One of the best ideas I ever heard that I hadn’t previously understood was the concept of a “mental health” day. You’re not sick (no cold, flu, etc.) and you don’t have personal plans (vacation, child’s field trip, etc.) — you just need a day to unwind and escape. To me, this is a must in any humans life — young or old, man or woman, in school/working or not. Life is hard, people. You need a break for your sanity sometimes.

Unfortunately it’s not always possible to escape for a day, week, month, whatever you want. Sometimes you just need ideas for mental health escapes that don’t completely disrupt an already busy life. I want to share some of my ideas below. Let me know your thoughts and share your own in the comments!

During the Work Day

  • Sit in nature. The featured image in this post is of me in the back area of our office building. It’s up against a hill side so it has a lot of foliage, and it’s a nice peaceful area to sit and relax. Provided there aren’t a ton of smokers out there at the time. 😉
  • Get away from your desk. I work right near Portland State University, which sits along the park blocks in downtown Portland. I can walk as long as I want, people watch, sit down and rest, or grab a bite to eat easily.

At Home

  • Make your bathroom a haven. I’m still working on this, but making your bathroom a nice place to be makes those “escapes” a little more bearable. Put a candle, fuzzy carpet, holiday lights, pretty artwork, etc. in there so if you “need a minute,” you can relax in a makeshift oasis. And it doesn’t hurt when you actually need to go to the bathroom either. 🙂
  • Take a walk around the neighborhood. Try to do this with the intent of finding something new. Focusing on another objective besides what’s upsetting you can help shift your mood. By doing this, I’ve found little book libraries, chickens you can feed in neighbors’ yards, and more.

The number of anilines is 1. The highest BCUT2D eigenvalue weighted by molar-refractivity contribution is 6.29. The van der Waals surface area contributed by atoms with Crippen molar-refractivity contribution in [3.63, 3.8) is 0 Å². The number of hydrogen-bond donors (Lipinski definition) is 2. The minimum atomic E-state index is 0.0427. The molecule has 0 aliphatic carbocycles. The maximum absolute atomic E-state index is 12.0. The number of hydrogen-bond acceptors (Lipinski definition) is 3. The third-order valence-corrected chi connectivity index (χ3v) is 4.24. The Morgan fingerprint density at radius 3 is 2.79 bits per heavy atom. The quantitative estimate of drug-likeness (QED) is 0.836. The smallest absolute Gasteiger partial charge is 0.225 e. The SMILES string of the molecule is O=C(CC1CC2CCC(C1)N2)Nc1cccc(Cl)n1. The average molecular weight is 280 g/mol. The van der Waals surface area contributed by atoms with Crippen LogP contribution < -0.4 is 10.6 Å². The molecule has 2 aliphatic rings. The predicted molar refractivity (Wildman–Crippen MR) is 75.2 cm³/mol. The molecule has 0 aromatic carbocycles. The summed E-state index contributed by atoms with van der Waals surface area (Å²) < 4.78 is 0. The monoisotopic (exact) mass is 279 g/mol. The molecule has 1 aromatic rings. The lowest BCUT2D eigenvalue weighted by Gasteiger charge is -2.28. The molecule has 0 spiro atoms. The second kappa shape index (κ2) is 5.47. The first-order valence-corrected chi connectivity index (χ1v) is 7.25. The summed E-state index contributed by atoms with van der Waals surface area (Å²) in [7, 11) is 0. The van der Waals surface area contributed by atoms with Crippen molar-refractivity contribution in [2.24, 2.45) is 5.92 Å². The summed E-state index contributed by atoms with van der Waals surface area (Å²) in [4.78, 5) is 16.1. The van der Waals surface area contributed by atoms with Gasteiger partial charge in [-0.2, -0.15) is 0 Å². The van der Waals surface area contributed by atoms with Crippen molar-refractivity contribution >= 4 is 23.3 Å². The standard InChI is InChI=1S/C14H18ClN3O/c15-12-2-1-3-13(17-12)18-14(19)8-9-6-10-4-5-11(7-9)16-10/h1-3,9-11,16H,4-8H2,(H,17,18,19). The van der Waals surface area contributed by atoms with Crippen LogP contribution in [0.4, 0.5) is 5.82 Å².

While Commuting

  • Listen to guided meditation. Whether you’re driving or using public transportation, you’re a captive audience wherever you are. Why not use that time to guide your brain through something calming. At the beginning of your day or at the end of your day, it’s helpful for your mind. Check out my podcast recommendations for other great escapes.
  • Play predictability games. Again, whether you’re driving or using public transportation, you can always guess others’ behavior. Take yourself out of your mind by predicting where that man may sit on the bus. Will he take the first seat available, or squeeze into the back? What about that light? Will four cars make it through, or five? It’s not rocket science, but it does shift your thinking from whatever’s got you stressing.

At School

  • Find a secret hideaway. When I was in college, one of my favorite things to do was to go to this secret study place I and a few others knew about, sit there with a coffee, and relax. It was a few stories up and surrounded by windows, but nobody could really see you up there, so it felt hidden and secure and quiet. Find a place like that for you. Where you feel like your bubble is secure and contemplative.